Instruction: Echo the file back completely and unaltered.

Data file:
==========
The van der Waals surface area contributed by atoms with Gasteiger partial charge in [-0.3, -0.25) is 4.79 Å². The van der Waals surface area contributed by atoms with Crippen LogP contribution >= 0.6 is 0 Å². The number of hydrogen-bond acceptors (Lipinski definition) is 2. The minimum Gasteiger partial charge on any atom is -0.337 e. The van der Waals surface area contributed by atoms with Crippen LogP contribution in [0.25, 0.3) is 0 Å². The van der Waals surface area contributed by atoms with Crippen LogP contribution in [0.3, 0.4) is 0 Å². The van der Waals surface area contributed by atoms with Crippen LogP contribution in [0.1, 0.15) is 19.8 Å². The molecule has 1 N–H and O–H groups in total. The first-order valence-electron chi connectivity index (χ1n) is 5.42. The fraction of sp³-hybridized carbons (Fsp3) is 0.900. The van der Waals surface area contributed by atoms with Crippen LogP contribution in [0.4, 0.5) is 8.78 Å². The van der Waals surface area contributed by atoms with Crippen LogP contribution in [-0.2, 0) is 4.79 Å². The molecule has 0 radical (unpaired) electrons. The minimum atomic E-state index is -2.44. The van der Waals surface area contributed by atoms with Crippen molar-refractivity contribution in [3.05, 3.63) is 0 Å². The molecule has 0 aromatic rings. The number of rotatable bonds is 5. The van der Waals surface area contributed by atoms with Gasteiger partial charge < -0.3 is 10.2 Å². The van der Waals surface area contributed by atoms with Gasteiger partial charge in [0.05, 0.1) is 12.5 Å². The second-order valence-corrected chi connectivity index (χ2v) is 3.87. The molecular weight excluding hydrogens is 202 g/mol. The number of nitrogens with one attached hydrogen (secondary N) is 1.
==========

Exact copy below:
The van der Waals surface area contributed by atoms with Gasteiger partial charge in [-0.3, -0.25) is 4.79 Å². The van der Waals surface area contributed by atoms with Crippen LogP contribution >= 0.6 is 0 Å². The number of hydrogen-bond acceptors (Lipinski definition) is 2. The minimum Gasteiger partial charge on any atom is -0.337 e. The van der Waals surface area contributed by atoms with Crippen LogP contribution in [0.25, 0.3) is 0 Å². The van der Waals surface area contributed by atoms with Crippen LogP contribution in [0.3, 0.4) is 0 Å². The van der Waals surface area contributed by atoms with Crippen LogP contribution in [0.1, 0.15) is 19.8 Å². The molecule has 1 N–H and O–H groups in total. The first-order valence-electron chi connectivity index (χ1n) is 5.42. The fraction of sp³-hybridized carbons (Fsp3) is 0.900. The van der Waals surface area contributed by atoms with Crippen LogP contribution in [0.4, 0.5) is 8.78 Å². The van der Waals surface area contributed by atoms with Crippen LogP contribution in [-0.2, 0) is 4.79 Å². The molecule has 0 radical (unpaired) electrons. The minimum atomic E-state index is -2.44. The van der Waals surface area contributed by atoms with Crippen molar-refractivity contribution in [3.05, 3.63) is 0 Å². The molecule has 0 aromatic rings. The number of rotatable bonds is 5. The van der Waals surface area contributed by atoms with Gasteiger partial charge < -0.3 is 10.2 Å². The van der Waals surface area contributed by atoms with Gasteiger partial charge in [0.05, 0.1) is 12.5 Å². The second-order valence-corrected chi connectivity index (χ2v) is 3.87. The molecular weight excluding hydrogens is 202 g/mol. The number of nitrogens with one attached hydrogen (secondary N) is 1.